Southern in the City: Manners, Magnolia, Defuse the F-Bomb

On the cold, wet second day of spring this year, I sought refuge from the lashing sleet with a group of New York transplants who, like myself, hail from warmer climes. For two hours, an impossibly well-decorated studio near 71st and Park was, as the location for March’s meeting of the Southern Supper Club, for all intents and purposes, the heart of Dixie.

Once a month, this group of a dozen or so young ladies in their early to mid-20′s convene to reminisce over cheese grits and sweet-potato casserole-foods they once ate at the family dinner table and now pay $26 for at dimly lit restaurants with quaint one-word names that evoke comfort and soul-about horse races and lawn parties past. They have left, in body if not mind, places like Greenville, S.C.; Louisville, Ky.; and Charlotte, N.C., for a life, a career, in a city big enough to accommodate their aspirations. The products of “good Southern schools” (except one girl who went to Vassar-”a bit more forward-thinking in its teachings, but still a damn good school”), they are now bankers, buyers, editorial assistants, event planners. And when they are together, the talk inevitably turns on one topic: being Southern in the city.

Ever since college, I’ve been on the defensive about my Southern roots. Attending a school literally named the University of the South, I found myself repeatedly reminding friends from Alabama or the Carolinas that my hometown (Richmond, Va.) was, at one point in time, the capitol of the Confederacy. I fervently defended my pronunciation of my mother’s sister’s relation to me (“ont” as opposed to “ant”) as not Yankee-speak, but a holdover from the Scot-Irish and British forebears who settled along Virginia’s James River. Sometimes I would ever so imperceptibly-perhaps try to?-slip into their buttery, sweet Deep South accents.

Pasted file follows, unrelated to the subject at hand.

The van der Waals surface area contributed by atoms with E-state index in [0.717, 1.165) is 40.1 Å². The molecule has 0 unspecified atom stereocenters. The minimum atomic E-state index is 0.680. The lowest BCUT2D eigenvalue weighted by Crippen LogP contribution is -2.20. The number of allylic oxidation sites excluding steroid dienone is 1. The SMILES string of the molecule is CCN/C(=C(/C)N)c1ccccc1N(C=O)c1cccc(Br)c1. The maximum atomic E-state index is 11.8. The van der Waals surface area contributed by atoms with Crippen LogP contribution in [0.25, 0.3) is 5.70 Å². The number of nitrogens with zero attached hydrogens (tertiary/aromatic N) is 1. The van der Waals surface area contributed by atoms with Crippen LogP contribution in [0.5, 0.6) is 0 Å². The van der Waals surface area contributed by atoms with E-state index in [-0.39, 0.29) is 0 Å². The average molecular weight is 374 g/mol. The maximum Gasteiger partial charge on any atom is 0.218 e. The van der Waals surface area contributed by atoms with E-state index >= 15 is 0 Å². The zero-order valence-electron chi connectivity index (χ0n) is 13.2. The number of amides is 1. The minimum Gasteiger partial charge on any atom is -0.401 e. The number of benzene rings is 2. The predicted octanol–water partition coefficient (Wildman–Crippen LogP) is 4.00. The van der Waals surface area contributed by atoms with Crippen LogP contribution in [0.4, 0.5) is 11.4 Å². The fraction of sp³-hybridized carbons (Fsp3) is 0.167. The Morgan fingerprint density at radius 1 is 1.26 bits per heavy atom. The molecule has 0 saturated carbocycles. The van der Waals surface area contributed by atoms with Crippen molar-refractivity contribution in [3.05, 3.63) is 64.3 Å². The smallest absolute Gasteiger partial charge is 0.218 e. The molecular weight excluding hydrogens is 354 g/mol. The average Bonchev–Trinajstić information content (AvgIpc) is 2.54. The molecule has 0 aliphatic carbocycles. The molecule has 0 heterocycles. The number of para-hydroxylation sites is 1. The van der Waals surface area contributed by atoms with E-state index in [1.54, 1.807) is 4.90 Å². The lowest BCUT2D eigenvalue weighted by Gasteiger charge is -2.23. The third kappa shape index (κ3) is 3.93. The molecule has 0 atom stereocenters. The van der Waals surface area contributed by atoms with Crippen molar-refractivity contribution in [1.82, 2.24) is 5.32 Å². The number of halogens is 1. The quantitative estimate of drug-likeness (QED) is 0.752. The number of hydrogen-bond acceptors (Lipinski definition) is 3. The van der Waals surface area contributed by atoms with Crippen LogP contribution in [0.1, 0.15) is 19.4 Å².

Since I moved to New York 10 months ago, it has only gotten worse. When colleagues comment on the neutrality of my accent, when I have a phone interview with someone below the Mason-Dixon Line, I find myself, once again, turning up the twang.

Like other immigrants-the Irish and Italians particularly come to mind-Southerners everywhere, but especially in this cradle of Northeastern elitism, are fiercely loyal to their heritage. I drink bourbon because I like it-tastes good, does the trick. I drink Jack Daniel’s because I went to college in Tennessee. (I will settle for Maker’s Mark because I’ve dated three guys from Kentucky.)

Perhaps this is the difference between Southern girls and G.R.I.T.S. People in the South are proud of being Southern (something which my ex-boyfriend from Vermont found hard to believe), but only when a Girl Raised in the South is taken out of it does she guard it-and flaunt it-with the marked intensity, bordering on flamboyance, of an outsider.

Preparing my pecan sandies (an appropriate dessert for the night’s spring-themed menu) out of a South Carolina cookbook in my East Village apartment, I found my stomach twisted again with the self-doubt, the recrimination, the fear. Was I Southern enough for the Southern Supper Club? In college, I opted to spend a semester abroad rather than tens of thousands of dollars to make my debut. My college sorority was more a local drinking club that just so happened to have Greek call letters than a national sisterhood with secret handshakes and codes of conduct. There is nothing remotely dainty about me.